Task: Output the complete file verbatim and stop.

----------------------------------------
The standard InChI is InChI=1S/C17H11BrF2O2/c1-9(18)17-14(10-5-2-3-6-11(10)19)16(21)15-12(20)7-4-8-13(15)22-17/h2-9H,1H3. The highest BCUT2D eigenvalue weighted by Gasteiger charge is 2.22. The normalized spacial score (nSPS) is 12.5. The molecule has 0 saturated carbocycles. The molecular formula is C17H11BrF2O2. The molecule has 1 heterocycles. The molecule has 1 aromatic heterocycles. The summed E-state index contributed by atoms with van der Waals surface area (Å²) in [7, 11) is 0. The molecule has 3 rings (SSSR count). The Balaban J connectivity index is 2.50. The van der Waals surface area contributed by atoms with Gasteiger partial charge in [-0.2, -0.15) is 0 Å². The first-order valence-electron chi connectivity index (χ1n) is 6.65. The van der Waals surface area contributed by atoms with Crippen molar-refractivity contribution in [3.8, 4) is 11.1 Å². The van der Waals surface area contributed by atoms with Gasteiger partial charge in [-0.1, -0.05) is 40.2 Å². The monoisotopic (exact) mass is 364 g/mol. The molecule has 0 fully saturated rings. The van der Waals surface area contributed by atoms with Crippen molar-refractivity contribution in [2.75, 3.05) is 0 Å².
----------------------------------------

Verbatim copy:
The standard InChI is InChI=1S/C17H11BrF2O2/c1-9(18)17-14(10-5-2-3-6-11(10)19)16(21)15-12(20)7-4-8-13(15)22-17/h2-9H,1H3. The highest BCUT2D eigenvalue weighted by Gasteiger charge is 2.22. The normalized spacial score (nSPS) is 12.5. The molecule has 0 saturated carbocycles. The molecular formula is C17H11BrF2O2. The molecule has 1 heterocycles. The molecule has 1 aromatic heterocycles. The summed E-state index contributed by atoms with van der Waals surface area (Å²) in [7, 11) is 0. The molecule has 3 rings (SSSR count). The Balaban J connectivity index is 2.50. The van der Waals surface area contributed by atoms with Gasteiger partial charge in [-0.2, -0.15) is 0 Å². The first-order valence-electron chi connectivity index (χ1n) is 6.65. The van der Waals surface area contributed by atoms with Crippen molar-refractivity contribution in [3.8, 4) is 11.1 Å². The van der Waals surface area contributed by atoms with Gasteiger partial charge in [-0.1, -0.05) is 40.2 Å². The monoisotopic (exact) mass is 364 g/mol. The molecule has 0 fully saturated rings. The van der Waals surface area contributed by atoms with Crippen molar-refractivity contribution in [2.75, 3.05) is 0 Å².